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I am contemplating starting up a web-based text game for my D&D group to be played alongside our weekly sessions. The idea would be to play through events related to the main storyline, but not so involved that the outcomes would directly affect our current adventure.

I don't want to require everyone to be online at once (or else this is just another session), so IRC and chatrooms are out. I am looking for a method that allows us to play at a slow pace but gives everyone a chance to respond to what the GM says before moving onward with the story or the combat.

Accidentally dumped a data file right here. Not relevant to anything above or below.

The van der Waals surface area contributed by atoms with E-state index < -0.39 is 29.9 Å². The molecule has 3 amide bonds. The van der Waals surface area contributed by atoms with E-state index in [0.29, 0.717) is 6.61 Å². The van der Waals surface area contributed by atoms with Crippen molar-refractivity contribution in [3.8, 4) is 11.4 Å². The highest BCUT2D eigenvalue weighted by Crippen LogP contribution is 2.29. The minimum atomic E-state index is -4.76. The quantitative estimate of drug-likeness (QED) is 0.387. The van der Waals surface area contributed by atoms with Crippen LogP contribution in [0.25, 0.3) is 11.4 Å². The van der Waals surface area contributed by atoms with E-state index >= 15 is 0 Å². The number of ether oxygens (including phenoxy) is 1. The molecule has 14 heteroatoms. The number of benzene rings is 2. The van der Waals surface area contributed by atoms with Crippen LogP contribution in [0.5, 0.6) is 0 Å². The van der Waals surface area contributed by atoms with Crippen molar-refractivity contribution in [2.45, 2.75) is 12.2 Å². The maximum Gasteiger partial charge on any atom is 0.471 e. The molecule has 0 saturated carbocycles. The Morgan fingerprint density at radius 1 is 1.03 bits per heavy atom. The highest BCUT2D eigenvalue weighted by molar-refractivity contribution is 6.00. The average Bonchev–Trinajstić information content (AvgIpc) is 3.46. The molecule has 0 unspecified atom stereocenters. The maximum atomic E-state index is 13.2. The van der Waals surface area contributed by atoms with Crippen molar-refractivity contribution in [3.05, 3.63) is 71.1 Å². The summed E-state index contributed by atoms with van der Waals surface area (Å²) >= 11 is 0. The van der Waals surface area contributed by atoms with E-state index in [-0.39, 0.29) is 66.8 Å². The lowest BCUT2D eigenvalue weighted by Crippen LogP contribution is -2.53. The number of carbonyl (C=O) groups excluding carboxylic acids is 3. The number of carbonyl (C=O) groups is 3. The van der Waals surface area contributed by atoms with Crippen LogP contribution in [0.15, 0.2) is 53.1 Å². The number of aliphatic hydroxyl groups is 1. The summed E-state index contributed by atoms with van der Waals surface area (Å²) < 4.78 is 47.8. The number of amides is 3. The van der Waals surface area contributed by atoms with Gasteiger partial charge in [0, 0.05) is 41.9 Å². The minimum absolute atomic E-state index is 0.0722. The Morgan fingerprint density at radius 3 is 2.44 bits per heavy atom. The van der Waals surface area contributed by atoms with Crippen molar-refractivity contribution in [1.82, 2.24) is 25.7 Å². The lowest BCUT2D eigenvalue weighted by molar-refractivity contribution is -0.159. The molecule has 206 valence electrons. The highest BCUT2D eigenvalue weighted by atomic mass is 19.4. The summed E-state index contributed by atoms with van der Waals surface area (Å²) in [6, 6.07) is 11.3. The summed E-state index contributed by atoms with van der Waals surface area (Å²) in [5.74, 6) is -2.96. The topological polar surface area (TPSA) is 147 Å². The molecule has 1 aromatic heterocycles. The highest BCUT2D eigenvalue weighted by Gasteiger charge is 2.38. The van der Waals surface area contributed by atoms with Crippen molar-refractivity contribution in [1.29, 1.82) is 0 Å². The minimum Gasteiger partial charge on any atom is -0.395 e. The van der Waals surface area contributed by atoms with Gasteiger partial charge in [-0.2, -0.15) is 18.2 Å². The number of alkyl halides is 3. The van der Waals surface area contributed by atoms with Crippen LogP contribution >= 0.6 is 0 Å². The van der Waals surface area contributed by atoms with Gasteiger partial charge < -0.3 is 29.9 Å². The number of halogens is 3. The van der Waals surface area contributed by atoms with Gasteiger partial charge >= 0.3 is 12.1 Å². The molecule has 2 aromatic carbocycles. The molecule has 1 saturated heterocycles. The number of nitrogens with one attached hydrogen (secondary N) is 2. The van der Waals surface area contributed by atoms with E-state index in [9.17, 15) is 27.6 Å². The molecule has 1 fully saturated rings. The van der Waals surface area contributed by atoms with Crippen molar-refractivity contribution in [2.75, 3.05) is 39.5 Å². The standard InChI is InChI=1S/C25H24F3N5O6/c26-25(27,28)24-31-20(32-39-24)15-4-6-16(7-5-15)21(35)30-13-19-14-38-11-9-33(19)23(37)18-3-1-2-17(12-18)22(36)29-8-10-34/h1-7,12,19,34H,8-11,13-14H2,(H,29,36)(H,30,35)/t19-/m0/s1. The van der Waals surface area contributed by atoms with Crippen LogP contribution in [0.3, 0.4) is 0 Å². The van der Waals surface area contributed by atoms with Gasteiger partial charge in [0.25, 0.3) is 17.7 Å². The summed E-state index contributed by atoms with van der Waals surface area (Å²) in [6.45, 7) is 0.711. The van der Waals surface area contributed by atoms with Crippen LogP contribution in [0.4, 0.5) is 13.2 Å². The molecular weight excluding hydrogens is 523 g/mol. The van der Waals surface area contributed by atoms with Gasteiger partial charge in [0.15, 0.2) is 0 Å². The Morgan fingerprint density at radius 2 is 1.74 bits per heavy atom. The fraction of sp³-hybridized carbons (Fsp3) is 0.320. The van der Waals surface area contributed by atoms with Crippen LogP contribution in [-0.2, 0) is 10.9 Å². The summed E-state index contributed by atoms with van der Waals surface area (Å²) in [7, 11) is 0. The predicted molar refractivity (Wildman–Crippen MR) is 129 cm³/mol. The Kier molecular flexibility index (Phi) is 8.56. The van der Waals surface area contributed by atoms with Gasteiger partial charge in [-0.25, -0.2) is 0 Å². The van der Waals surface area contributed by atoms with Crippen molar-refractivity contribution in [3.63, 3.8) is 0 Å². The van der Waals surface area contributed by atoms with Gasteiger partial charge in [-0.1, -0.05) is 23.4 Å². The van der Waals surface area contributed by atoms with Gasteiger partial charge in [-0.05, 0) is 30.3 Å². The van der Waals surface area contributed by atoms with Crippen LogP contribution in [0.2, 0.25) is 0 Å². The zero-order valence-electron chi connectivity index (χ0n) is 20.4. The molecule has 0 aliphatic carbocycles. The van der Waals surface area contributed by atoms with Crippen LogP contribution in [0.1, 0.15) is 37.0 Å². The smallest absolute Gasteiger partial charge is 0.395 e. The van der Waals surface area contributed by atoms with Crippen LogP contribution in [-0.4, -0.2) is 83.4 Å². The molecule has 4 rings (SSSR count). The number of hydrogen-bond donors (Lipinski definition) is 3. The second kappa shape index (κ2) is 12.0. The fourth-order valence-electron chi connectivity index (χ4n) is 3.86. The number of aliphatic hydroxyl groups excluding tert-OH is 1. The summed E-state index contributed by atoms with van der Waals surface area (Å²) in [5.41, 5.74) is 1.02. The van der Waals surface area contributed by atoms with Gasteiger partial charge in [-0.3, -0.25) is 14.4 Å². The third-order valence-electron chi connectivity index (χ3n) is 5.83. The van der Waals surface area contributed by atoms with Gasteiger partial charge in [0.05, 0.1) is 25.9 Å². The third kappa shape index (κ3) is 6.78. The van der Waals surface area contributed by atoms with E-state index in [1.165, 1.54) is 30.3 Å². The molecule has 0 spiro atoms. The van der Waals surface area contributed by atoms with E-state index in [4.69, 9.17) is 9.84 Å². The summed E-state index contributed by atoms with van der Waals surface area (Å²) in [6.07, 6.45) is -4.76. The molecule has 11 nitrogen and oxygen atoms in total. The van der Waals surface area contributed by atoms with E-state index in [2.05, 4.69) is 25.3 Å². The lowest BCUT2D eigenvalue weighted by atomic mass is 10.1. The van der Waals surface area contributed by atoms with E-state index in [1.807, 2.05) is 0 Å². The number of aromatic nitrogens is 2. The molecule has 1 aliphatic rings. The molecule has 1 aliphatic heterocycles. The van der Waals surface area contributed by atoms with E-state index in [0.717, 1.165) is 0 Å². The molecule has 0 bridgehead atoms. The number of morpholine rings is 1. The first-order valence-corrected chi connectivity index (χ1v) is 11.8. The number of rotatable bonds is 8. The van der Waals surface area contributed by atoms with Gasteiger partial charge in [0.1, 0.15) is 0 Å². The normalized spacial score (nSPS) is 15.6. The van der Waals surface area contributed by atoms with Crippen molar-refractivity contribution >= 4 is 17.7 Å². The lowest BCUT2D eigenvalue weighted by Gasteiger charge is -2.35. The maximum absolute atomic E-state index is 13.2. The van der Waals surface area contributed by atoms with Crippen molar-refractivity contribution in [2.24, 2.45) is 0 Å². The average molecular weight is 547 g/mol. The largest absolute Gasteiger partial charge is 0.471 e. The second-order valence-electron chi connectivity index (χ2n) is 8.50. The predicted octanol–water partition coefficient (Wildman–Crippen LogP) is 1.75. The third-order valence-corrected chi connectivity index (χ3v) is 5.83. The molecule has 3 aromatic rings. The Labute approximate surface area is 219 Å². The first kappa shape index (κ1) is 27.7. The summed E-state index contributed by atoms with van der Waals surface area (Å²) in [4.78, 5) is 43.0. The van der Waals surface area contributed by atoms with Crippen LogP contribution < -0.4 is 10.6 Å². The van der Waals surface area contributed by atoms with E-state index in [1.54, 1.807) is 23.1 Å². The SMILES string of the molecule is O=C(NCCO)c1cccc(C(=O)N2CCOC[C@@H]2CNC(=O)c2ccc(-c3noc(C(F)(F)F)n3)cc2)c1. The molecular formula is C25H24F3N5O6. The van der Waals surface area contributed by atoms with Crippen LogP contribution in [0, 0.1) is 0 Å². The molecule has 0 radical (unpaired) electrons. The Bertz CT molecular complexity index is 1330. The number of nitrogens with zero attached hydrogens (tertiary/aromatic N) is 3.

The only idea that comes to mind is a forum-based game with heavy restrictions (e.g. each player must post a response or opt out of responding before the GM posts again). For combats I would post maps with the position of all the monsters and characters between each turn.

Does anyone have any experience running a game like this?

What's the best way to run a web-based text RPG in such a way that not all players need to be online at the same time?

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I hear Google+ works pretty well for some people. Haven't tried it myself, though... –  chaosys Aug 23 '11 at 20:08
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I've head of people using Google Docs and wikis for this. As for heavy rules, they'll be necessary anyway—those are very specific requirements unlikely to be implemented in any system that isn't purpose-built for this. –  SevenSidedDie Aug 23 '11 at 20:14